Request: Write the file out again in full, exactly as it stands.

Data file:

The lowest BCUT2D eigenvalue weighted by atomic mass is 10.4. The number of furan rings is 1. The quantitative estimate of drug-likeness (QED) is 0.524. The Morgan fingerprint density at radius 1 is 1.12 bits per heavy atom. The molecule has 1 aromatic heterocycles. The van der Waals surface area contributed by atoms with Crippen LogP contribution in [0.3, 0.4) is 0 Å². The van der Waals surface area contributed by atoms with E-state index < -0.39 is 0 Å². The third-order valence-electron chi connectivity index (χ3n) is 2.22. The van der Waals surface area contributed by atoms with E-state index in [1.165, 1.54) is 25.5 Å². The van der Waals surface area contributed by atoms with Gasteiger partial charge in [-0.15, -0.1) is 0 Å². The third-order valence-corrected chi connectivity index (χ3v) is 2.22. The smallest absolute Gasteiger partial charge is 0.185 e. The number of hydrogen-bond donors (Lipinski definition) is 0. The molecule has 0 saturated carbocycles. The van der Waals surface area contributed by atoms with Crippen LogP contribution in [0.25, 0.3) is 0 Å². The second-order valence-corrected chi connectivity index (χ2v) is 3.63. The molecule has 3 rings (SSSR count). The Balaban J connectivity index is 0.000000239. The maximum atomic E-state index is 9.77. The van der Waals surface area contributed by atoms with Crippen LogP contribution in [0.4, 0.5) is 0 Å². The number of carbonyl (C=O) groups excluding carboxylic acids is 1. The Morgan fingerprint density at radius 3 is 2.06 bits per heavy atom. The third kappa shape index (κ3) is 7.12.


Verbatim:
The lowest BCUT2D eigenvalue weighted by atomic mass is 10.4. The number of furan rings is 1. The quantitative estimate of drug-likeness (QED) is 0.524. The Morgan fingerprint density at radius 1 is 1.12 bits per heavy atom. The molecule has 1 aromatic heterocycles. The van der Waals surface area contributed by atoms with Crippen LogP contribution in [0.3, 0.4) is 0 Å². The van der Waals surface area contributed by atoms with E-state index < -0.39 is 0 Å². The third-order valence-electron chi connectivity index (χ3n) is 2.22. The van der Waals surface area contributed by atoms with E-state index in [1.165, 1.54) is 25.5 Å². The van der Waals surface area contributed by atoms with Gasteiger partial charge in [-0.15, -0.1) is 0 Å². The third-order valence-corrected chi connectivity index (χ3v) is 2.22. The smallest absolute Gasteiger partial charge is 0.185 e. The number of hydrogen-bond donors (Lipinski definition) is 0. The molecule has 0 saturated carbocycles. The van der Waals surface area contributed by atoms with Crippen LogP contribution in [0.25, 0.3) is 0 Å². The second-order valence-corrected chi connectivity index (χ2v) is 3.63. The molecule has 3 rings (SSSR count). The Balaban J connectivity index is 0.000000239. The maximum atomic E-state index is 9.77. The van der Waals surface area contributed by atoms with Crippen LogP contribution in [0.4, 0.5) is 0 Å². The number of carbonyl (C=O) groups excluding carboxylic acids is 1. The Morgan fingerprint density at radius 3 is 2.06 bits per heavy atom. The third kappa shape index (κ3) is 7.12.